How has the pandemic affected our sleep?

·2-min read
Sleep disorders, which have developed or got worse over the least year, may persist beyond the pandemic.

From trouble dropping off to night wakings and insomnia, sleep disorders have been aggravated by the covid-19 pandemic, which began one year ago. For World Sleep Day this Friday, March 19, Dr Marc Rey, president of France's National Institute of Sleep and Vigilance, talks about the pandemic's impact on sleep disorders, which are more likely to affect women and young people, and offers advice on how to sleep better in these troubled times.

To what extent has covid-19 affected the sleep of people around the world?
We're seeing a strong impact linked to the brutal change in people's ways of life, combining problems with sleep-wake rhythms and sleep disturbances from acute stress.

Who is it affecting the most?

Young people are the most impacted because their ways of life, notably their interpersonal relationships, are changed profoundly by lockdown measures. Women are too because they have to deal with a new household organization. We can also mention people with low incomes, due to their housing conditions and their financial problems.

In what way is the pandemic responsible for the onset or the aggravation of these disorders?

It is responsible due to the stress it induces, notably the fear of getting sick, but also by the social measures taken and by the climate of uncertainty that's been weighing down on people for months.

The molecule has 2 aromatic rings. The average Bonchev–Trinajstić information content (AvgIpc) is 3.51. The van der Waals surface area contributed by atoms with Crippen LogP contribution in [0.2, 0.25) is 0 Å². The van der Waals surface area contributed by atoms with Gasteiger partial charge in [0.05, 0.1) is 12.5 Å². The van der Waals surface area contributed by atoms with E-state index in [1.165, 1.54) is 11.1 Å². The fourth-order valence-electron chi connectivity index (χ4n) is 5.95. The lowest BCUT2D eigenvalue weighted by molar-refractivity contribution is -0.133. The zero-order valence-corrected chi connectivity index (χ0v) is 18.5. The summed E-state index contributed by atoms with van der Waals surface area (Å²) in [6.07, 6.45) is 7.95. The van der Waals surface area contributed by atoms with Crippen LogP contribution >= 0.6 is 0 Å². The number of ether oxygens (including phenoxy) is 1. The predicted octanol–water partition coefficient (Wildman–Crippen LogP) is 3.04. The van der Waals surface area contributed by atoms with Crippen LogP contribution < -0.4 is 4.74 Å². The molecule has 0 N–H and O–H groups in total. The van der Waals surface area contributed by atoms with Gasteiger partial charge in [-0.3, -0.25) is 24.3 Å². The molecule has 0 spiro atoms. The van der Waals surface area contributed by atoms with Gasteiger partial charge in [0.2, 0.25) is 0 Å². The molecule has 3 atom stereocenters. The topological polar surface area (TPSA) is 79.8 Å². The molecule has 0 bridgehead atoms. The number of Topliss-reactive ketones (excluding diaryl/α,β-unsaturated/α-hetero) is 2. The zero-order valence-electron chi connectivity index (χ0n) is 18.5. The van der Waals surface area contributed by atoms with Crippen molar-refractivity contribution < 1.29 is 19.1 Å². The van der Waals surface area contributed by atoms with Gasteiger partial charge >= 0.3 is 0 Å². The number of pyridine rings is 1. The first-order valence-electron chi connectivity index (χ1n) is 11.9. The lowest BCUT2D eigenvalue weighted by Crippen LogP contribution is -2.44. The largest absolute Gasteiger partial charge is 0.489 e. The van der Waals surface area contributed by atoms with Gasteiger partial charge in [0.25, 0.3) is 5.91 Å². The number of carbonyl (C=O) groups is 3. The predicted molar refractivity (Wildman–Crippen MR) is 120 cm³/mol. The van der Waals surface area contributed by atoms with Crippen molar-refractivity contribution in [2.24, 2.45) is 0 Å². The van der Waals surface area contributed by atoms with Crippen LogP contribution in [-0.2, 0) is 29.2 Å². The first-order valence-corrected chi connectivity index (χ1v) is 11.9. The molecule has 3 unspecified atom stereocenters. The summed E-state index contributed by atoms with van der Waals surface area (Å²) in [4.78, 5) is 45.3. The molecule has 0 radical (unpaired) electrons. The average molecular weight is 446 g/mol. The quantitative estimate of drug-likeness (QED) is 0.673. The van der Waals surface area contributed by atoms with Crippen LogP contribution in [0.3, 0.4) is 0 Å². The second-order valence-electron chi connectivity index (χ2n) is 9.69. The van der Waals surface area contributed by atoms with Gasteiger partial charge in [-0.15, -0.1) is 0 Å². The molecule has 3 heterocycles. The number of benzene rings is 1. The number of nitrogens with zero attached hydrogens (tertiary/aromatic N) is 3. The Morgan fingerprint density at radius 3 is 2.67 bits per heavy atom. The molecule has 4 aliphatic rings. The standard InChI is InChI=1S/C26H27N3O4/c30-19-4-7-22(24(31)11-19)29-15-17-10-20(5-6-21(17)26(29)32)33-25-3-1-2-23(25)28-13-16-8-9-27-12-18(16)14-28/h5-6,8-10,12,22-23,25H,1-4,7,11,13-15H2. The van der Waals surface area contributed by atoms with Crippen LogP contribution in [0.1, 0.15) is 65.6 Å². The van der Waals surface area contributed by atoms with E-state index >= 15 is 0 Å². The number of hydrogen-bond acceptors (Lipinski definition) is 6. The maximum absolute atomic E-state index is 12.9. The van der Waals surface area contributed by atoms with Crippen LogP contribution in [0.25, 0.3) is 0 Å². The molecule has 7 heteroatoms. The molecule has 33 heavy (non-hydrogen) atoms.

Research has shown that people have been sleeping more since the start of the pandemic. But does that necessarily mean they're sleeping better?

Unfortunately not, because they have tended to move back the times they go to bed and get up, so they are getting less sound deep sleep, and their sleep is more fragmented by nighttime wakings.

What could be the long-term impacts of this period on people's health?

We can hope that these problems will lead to people better managing their sleep-wake rhythms and to a greater consideration of sleep by institutions. In general, humans are very good at adapting.

Will these problems just go away "automatically" when the pandemic is over?
No. As after every crisis, processes of adaptation will come about to progressively improve the disorders that emerged.

Can these sleep problems accentuate certain psychological conditions, whether they emerged before

or during the pandemic?

Yes, absolutely. In general, all sleep disorders accentuate psychological conditions.

What simple things can people do to help them sleep better?
By managing their sleep better, which is achieved through better knowledge about sleep, about your sleep needs and through good management of the sleep-wake rhythm. Thanks to that, the better your days will be, and the better your nights will be. People can also look at the INSV* website, which offers various recommendations.

* France's National Institute of Sleep and Vigilance (INSV): https://institut-sommeil-vigilance.org .

Christelle Pellissier